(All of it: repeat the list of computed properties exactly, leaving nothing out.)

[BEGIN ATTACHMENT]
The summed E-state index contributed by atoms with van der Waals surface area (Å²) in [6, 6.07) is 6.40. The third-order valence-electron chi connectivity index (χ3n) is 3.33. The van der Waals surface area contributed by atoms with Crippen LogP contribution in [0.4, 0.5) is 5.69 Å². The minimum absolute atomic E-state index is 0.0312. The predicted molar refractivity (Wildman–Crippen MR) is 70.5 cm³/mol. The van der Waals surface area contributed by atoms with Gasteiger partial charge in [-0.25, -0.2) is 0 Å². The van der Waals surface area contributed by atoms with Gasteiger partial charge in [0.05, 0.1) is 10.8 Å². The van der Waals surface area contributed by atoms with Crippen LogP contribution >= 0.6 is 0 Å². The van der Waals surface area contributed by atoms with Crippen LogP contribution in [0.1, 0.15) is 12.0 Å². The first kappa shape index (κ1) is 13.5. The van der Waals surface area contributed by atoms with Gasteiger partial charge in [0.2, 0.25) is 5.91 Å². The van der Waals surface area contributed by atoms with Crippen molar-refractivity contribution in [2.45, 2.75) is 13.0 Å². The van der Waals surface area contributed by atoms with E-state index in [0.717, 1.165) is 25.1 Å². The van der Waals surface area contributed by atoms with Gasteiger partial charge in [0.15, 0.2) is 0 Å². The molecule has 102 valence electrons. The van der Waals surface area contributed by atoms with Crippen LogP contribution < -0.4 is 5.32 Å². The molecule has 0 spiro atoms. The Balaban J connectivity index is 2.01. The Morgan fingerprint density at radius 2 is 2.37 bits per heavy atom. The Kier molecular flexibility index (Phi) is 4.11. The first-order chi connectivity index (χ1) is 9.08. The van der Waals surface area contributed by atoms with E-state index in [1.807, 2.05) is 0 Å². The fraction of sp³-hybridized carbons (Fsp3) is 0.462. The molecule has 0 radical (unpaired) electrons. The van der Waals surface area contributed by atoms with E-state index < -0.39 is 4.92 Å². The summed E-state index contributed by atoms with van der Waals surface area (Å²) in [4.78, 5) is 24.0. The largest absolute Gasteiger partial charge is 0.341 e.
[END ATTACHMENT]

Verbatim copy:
The summed E-state index contributed by atoms with van der Waals surface area (Å²) in [6, 6.07) is 6.40. The third-order valence-electron chi connectivity index (χ3n) is 3.33. The van der Waals surface area contributed by atoms with Crippen LogP contribution in [0.4, 0.5) is 5.69 Å². The minimum absolute atomic E-state index is 0.0312. The predicted molar refractivity (Wildman–Crippen MR) is 70.5 cm³/mol. The van der Waals surface area contributed by atoms with Gasteiger partial charge in [-0.25, -0.2) is 0 Å². The van der Waals surface area contributed by atoms with Gasteiger partial charge in [0.05, 0.1) is 10.8 Å². The van der Waals surface area contributed by atoms with Crippen LogP contribution >= 0.6 is 0 Å². The van der Waals surface area contributed by atoms with Crippen LogP contribution in [0.1, 0.15) is 12.0 Å². The first kappa shape index (κ1) is 13.5. The van der Waals surface area contributed by atoms with Gasteiger partial charge in [0.2, 0.25) is 5.91 Å². The van der Waals surface area contributed by atoms with Crippen molar-refractivity contribution in [2.45, 2.75) is 13.0 Å². The van der Waals surface area contributed by atoms with E-state index in [0.717, 1.165) is 25.1 Å². The van der Waals surface area contributed by atoms with Gasteiger partial charge in [0.15, 0.2) is 0 Å². The molecule has 102 valence electrons. The van der Waals surface area contributed by atoms with Crippen LogP contribution < -0.4 is 5.32 Å². The molecule has 0 spiro atoms. The Balaban J connectivity index is 2.01. The Morgan fingerprint density at radius 2 is 2.37 bits per heavy atom. The Kier molecular flexibility index (Phi) is 4.11. The first-order chi connectivity index (χ1) is 9.08. The van der Waals surface area contributed by atoms with E-state index in [1.807, 2.05) is 0 Å². The fraction of sp³-hybridized carbons (Fsp3) is 0.462. The molecule has 0 radical (unpaired) electrons. The van der Waals surface area contributed by atoms with E-state index < -0.39 is 4.92 Å². The summed E-state index contributed by atoms with van der Waals surface area (Å²) in [4.78, 5) is 24.0. The largest absolute Gasteiger partial charge is 0.341 e.